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Note: Unless otherwise specified, currency amounts described in this article are in U.S. dollars, and government references are to the U.S. government.

Week in Review: Another Bumpy Week for Stocks

U.S. stocks fell again on Friday, ending another volatile week, as coronavirus fears outweighed central bank and government attempts to support the economy. The S&P 500 index fell 4.3% on Friday, and is now down 31.9% from its February peak.

“The problem is until the market sees some evidence that we’ve got the virus under control and can get back to business, there isn’t going to be a lot of confidence to buy, so the riskier/less liquid the asset, the weaker it will be,” says Kathy Jones, Chief Fixed Income Strategist for the Schwab Center for Financial Research.

“The volatility may be uncomfortable, but it’s natural when there is little confidence in the outlook,” says Jeffrey Kleintop, Schwab’s Chief Global Investment Strategist. “The market has nothing to hold on to in order to steady it. We don’t know how weak the economic data will be or how long a potential recession could last. Companies can’t give any credible guidance on earnings. And while the market may bounce on stimulus announcements, it’s unlikely to bottom until we see the peak in new virus cases, and we don’t know when that will be.”

What investors can do

Stocks are well into bear-market territory (that is, down 20% or more), and that can be scary for many investors. It’s natural to want to do something, but Schwab experts say investors shouldn’t react based on emotions. However, here are some steps to consider:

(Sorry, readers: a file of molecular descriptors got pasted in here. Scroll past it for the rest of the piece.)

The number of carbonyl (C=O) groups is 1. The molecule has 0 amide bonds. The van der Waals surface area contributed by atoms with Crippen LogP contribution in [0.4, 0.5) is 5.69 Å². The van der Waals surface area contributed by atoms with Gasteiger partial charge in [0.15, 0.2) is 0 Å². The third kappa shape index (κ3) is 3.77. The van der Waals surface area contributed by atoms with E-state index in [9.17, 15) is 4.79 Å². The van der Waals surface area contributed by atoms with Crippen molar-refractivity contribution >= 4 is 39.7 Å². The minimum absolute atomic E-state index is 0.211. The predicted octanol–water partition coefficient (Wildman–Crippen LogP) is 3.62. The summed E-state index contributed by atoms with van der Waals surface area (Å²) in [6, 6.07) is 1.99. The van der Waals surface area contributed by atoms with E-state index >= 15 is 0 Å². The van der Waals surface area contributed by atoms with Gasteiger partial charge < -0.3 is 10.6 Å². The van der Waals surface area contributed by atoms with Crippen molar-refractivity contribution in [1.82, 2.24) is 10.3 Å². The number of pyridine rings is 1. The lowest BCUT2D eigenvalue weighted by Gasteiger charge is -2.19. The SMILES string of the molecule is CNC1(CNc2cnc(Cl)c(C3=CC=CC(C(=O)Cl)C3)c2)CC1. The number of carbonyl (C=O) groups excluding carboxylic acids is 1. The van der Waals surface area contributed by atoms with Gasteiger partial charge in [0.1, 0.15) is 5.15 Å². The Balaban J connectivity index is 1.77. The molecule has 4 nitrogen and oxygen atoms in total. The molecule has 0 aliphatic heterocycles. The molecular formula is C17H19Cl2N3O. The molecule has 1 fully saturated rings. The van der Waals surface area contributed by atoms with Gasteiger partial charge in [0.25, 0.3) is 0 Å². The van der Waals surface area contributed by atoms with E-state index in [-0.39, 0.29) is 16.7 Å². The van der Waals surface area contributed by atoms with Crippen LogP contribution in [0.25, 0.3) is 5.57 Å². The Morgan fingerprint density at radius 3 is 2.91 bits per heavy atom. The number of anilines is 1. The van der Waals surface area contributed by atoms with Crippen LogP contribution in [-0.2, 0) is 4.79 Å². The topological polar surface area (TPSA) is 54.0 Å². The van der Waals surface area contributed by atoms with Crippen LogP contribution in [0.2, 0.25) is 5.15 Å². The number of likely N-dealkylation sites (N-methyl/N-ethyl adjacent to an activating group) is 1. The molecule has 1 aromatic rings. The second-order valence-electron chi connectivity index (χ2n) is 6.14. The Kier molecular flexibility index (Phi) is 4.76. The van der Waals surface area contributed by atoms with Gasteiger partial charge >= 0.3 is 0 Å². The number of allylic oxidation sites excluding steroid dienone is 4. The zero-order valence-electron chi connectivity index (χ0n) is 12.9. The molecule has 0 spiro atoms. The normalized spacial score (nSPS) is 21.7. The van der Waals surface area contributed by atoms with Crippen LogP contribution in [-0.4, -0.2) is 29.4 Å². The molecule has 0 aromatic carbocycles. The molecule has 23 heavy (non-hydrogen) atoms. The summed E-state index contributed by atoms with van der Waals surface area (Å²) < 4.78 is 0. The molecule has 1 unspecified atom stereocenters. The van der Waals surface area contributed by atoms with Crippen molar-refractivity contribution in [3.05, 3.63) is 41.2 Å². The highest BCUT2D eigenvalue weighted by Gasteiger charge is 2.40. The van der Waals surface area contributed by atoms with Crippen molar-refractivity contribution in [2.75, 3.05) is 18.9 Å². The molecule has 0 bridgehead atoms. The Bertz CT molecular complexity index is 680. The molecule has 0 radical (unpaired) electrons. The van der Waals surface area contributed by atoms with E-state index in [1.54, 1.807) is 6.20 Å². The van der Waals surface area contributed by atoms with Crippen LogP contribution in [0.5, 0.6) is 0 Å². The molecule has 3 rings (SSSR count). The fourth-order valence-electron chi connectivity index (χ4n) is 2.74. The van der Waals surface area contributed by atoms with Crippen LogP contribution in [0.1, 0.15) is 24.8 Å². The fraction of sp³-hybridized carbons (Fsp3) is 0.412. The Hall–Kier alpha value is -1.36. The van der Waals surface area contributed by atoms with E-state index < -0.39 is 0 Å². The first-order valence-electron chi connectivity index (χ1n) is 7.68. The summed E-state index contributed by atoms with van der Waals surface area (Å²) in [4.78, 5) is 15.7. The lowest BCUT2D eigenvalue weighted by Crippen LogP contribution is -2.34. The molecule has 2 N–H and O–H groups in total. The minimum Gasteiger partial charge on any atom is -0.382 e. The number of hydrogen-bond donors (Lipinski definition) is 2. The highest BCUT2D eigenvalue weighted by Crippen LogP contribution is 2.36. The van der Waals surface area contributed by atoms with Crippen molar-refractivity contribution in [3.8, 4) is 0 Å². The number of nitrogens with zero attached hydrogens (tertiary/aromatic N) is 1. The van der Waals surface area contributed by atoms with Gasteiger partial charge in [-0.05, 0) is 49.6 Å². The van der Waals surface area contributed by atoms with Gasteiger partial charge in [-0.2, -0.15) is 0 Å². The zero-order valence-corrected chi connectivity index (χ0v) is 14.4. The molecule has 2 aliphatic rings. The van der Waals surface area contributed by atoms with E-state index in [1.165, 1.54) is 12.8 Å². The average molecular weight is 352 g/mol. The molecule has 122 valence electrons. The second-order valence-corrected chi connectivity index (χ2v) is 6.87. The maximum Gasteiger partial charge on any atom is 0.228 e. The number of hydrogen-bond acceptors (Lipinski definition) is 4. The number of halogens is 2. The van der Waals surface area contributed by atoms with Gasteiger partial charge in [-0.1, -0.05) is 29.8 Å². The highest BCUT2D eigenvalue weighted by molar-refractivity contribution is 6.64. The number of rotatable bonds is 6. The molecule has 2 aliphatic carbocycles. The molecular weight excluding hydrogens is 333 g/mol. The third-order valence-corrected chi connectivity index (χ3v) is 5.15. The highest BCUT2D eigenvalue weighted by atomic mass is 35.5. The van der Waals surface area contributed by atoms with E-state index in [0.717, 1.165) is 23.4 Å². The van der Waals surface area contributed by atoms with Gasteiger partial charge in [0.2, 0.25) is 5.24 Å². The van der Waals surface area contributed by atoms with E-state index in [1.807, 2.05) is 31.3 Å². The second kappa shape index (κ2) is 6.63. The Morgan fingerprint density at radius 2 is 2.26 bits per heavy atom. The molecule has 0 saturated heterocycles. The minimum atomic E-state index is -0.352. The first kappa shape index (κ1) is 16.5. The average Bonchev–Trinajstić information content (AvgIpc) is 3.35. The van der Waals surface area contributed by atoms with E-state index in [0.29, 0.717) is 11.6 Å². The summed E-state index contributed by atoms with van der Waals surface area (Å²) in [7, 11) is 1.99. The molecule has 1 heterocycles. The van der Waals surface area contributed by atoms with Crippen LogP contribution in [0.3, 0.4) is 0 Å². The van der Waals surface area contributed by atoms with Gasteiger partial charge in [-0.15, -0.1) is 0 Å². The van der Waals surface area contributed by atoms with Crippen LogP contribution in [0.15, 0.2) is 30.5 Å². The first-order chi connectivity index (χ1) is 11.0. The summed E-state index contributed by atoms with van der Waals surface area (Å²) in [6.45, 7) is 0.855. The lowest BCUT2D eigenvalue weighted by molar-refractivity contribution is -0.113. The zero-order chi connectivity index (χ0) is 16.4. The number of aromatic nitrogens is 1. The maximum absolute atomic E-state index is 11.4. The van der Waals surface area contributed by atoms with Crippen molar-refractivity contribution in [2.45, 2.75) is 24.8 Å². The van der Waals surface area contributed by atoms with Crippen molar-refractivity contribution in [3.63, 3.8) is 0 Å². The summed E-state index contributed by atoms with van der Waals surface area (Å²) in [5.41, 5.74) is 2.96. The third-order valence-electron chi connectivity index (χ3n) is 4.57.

1. Rebalance your portfolio

“There is no cookie-cutter answer to what investors should be doing,” says Schwab Chief Investment Strategist Liz Ann Sonders. “If you are a disciplined longer-term investor that has a diversified strategic asset allocation plan, you could consider more frequent rebalancing tied to how far asset classes have moved relative to [your] longer-term targets.”

Rebalancing is the act of selling some investments and buying others in order to return your asset mix to its original targets. Because markets continue to be volatile, Liz Ann suggests rebalancing gradually instead of doing it all at once.

“Consider taking a dollar-cost averaging approach both on the ‘add’ and ‘trim’ sides, versus picking a particular day to make adjustments,” Liz Ann says.

2. Take your personal circumstances into account

“For the average investor, the best course of action depends on personal circumstances,” Kathy says.

For example, how soon will you need the money in your investment account? If you need money in the next few weeks and months, then you may need to sell some assets to raise cash. To lessen the impact of selling on your portfolio, you may want to harvest tax losses, Kathy says. If you have some investments that have done well, you might want to take some capital gains.

“If you don’t need the money for a few years, and your investments are consistent with a longer-term financial plan, then your best course of action may be no action,” Kathy says.

If you’re uncomfortable with market swings, you may want to cut back on some riskier investments and move that money to Treasuries or bank certificates of deposit (CDs) to reduce volatility, Kathy says.